3 in 5 say managers don’t encourage such breaks
More than one-quarter of Canadian workers do not take a regular lunch break due to workload, company policy or culture, according to a survey by Tork, a global hygiene brand.
Once a much-anticipated fixture of the workday, the lunch break has more recently been the subject of neglect, found the North American report, which included feedback from 500 Canadian workers and 100 managers.
Many employees forego the break, fearing judgment from managers or co-workers, according to Jennifer Deal, senior research scientist at the Center for Creative Leadership in San Diego, Calif., which partnered with Tork for the survey.
“Everyone wants to get promoted,” she said. “Everyone wants to be seen as being hardworking… People have begun to think that if they spend more time working — if they’re sort of seen to not leave their desk — they will be perceived more that way.”
Technological advances and an always-on mentality are also contributors, according to Kim Ruzycki, nutrition coach and founder of Picky Diet in Ancaster, Ont.
“With the influx of technology and the fact that we can be connected all the time, so many employees are feeling that even their lunch break is spent… eating, but still in front of their computer or phone or answering an email,” she said. “People might still be taking their lunch — as in eating it — but they’re not actually taking a lunch break and stepping away for a certain amount of time.”
“We have this hustle mindset that we can get more done and ‘Let’s just keep working, we can work through lunch.’ And somehow, that’s seen as such an accomplishment. But, at the end of the day, it’s really not.”
Benefits to taking lunch
Disconnection from work is a powerful way to refresh the mind and body, said Ruzycki.
“Our brains need time away from what we’re doing in order to be creative, come up with new content and to be more highly engaged when we return,” she said. “We only have so much willpower to work on things throughout the day. And if it is all used up so early, then our engagement throughout the afternoon is going to slowly go away.”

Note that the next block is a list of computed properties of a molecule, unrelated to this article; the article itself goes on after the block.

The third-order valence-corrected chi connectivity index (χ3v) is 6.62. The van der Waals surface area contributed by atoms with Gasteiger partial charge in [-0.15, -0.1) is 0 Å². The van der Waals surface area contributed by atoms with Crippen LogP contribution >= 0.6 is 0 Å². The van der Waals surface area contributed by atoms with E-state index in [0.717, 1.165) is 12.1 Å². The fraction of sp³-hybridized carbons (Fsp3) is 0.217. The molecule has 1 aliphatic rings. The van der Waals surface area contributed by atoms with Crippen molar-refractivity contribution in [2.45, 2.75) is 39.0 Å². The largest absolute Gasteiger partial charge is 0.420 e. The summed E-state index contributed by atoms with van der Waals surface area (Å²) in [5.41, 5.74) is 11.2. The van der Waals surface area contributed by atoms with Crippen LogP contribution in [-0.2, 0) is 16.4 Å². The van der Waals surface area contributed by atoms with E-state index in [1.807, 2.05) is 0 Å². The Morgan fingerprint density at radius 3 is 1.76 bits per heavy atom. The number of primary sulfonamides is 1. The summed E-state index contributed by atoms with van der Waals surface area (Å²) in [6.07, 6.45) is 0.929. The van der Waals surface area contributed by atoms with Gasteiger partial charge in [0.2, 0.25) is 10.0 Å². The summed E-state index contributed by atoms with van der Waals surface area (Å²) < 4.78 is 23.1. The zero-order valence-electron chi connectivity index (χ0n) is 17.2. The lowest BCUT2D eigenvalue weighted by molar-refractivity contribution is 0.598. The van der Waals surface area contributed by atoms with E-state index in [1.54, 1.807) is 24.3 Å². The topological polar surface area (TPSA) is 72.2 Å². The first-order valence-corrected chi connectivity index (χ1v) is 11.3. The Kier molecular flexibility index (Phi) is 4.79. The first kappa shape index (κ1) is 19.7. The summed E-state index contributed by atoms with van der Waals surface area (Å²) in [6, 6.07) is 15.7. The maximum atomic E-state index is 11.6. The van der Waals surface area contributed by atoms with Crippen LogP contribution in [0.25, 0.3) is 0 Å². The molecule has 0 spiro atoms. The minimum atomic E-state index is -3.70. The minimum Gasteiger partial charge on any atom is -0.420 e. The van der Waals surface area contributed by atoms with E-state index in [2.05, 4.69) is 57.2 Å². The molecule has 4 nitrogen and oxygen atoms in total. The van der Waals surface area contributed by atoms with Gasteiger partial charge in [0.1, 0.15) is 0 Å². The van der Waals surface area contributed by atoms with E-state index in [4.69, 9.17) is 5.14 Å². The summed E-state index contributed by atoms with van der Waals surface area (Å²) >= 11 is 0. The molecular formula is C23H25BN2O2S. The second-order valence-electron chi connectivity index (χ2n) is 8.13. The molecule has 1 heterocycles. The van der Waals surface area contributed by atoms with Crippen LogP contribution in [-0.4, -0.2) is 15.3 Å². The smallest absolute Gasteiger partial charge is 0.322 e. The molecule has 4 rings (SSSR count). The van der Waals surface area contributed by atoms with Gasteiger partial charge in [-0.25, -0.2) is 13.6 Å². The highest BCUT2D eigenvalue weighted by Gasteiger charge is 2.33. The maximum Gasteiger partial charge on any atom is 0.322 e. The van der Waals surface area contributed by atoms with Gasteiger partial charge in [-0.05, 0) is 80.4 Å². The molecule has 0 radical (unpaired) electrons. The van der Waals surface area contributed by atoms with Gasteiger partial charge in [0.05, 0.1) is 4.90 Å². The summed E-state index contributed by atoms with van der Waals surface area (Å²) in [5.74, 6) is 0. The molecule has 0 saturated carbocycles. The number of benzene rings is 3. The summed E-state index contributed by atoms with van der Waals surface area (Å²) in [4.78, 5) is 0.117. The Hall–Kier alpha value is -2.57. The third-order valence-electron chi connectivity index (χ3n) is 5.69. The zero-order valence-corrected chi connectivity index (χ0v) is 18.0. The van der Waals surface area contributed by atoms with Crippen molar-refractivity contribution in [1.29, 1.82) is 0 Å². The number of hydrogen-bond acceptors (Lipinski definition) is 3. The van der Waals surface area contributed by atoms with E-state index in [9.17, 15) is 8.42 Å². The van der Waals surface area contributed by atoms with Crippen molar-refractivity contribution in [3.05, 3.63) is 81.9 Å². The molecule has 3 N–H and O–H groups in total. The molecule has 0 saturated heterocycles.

Survey results back this up: 91 per cent of workers said lunch breaks refresh them for an afternoon of work, while 82 per cent admitted daily lunch breaks fuel their desire to be an active member of the company.
A healthy lunch break would be stepping away from the computer and other devices, healthy food, and maybe speaking with other employees about things outside of work, said Ruzycki.
“That’s really healing and really healthy for your body overall. And healthier employees are more productive employees.”
A reluctance to take a lunch break is often perceived as dedication to the job, said Deal.
“In reality, taking time away for a lunch break can help to reduce stress, increase engagement and restore energy levels, making employees feel more effective and productive back at the office.”
Rest and recovery is a natural way for humans to refuel, she said.
“People have forgotten how important that rest is because you can power through,” said Deal. “It’s not uncommon, but it isn’t necessarily a best practice. It isn’t what will make people happiest and healthiest, most productive and engaged over time, because eventually you just get worn out.”
Advice for managers
While 89 per cent of Canadian managers believe they encourage workers to take lunch, just three of five employees agree, according to the survey.
In this case, a leader’s actions must align with her words, said Deal.
“Leading by example is a good place to start,” she said. “If employees see the boss taking breaks and actively encouraging people and questioning people: ‘Have you taken a break?’ People pay attention to words, but they pay a heck of a lot more attention to what people do.”
Managers should consistently be urging direct reports to step away, head outside, or mingle with colleagues, according to Ruzycki. “The manager or the team leader should enforce a proper lunch break, and almost enforce it like they do anything else.”
But encouragement and leading by example aren’t enough, said Deal.
“(Leaders) also have to not promote the people who are working incessantly and never taking breaks. They need to reward the people who are taking breaks, who are contributing, who are doing those sorts of things that we know make for a long-term, healthy workforce.”
Additionally, stressing the importance of taking lunch to a potential hire can reveal an organizational commitment to work-life balance — critical when 90 per cent of employees consider the ability to break for lunch important when mulling over a new position, she said.
“If organizations are serious about letting people take breaks — especially a lunch break — this is something that shows that the organization is interested in the whole employee, not just the work they can wring out of the employee. And that is something that people — especially young people — really want.”
Originally posted on hrreporter.com By Marcel Vander Wier on May 30, 2018
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